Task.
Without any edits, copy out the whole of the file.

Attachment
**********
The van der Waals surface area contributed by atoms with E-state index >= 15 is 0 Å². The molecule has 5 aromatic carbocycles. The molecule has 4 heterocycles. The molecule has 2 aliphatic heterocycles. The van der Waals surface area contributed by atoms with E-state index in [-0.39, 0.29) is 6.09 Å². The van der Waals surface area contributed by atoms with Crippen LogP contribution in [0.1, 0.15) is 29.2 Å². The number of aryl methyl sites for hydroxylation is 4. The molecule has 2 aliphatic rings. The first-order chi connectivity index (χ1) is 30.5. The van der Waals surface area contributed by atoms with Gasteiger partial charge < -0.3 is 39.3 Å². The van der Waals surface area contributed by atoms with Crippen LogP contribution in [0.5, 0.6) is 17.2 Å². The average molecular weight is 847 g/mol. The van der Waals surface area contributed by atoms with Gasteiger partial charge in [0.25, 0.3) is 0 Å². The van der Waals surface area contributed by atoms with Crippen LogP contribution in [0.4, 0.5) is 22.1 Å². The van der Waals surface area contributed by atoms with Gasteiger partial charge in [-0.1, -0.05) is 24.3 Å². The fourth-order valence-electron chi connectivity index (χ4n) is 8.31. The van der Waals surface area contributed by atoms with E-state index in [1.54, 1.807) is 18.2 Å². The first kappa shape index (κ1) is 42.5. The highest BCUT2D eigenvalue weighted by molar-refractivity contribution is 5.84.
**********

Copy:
The van der Waals surface area contributed by atoms with E-state index >= 15 is 0 Å². The molecule has 5 aromatic carbocycles. The molecule has 4 heterocycles. The molecule has 2 aliphatic heterocycles. The van der Waals surface area contributed by atoms with E-state index in [-0.39, 0.29) is 6.09 Å². The van der Waals surface area contributed by atoms with Crippen LogP contribution in [0.1, 0.15) is 29.2 Å². The number of aryl methyl sites for hydroxylation is 4. The molecule has 2 aliphatic rings. The first-order chi connectivity index (χ1) is 30.5. The van der Waals surface area contributed by atoms with Gasteiger partial charge < -0.3 is 39.3 Å². The van der Waals surface area contributed by atoms with Crippen LogP contribution in [0.5, 0.6) is 17.2 Å². The average molecular weight is 847 g/mol. The van der Waals surface area contributed by atoms with Gasteiger partial charge in [0.25, 0.3) is 0 Å². The van der Waals surface area contributed by atoms with Crippen LogP contribution in [0.4, 0.5) is 22.1 Å². The van der Waals surface area contributed by atoms with Gasteiger partial charge in [-0.1, -0.05) is 24.3 Å². The fourth-order valence-electron chi connectivity index (χ4n) is 8.31. The van der Waals surface area contributed by atoms with E-state index in [1.54, 1.807) is 18.2 Å². The first kappa shape index (κ1) is 42.5. The highest BCUT2D eigenvalue weighted by molar-refractivity contribution is 5.84.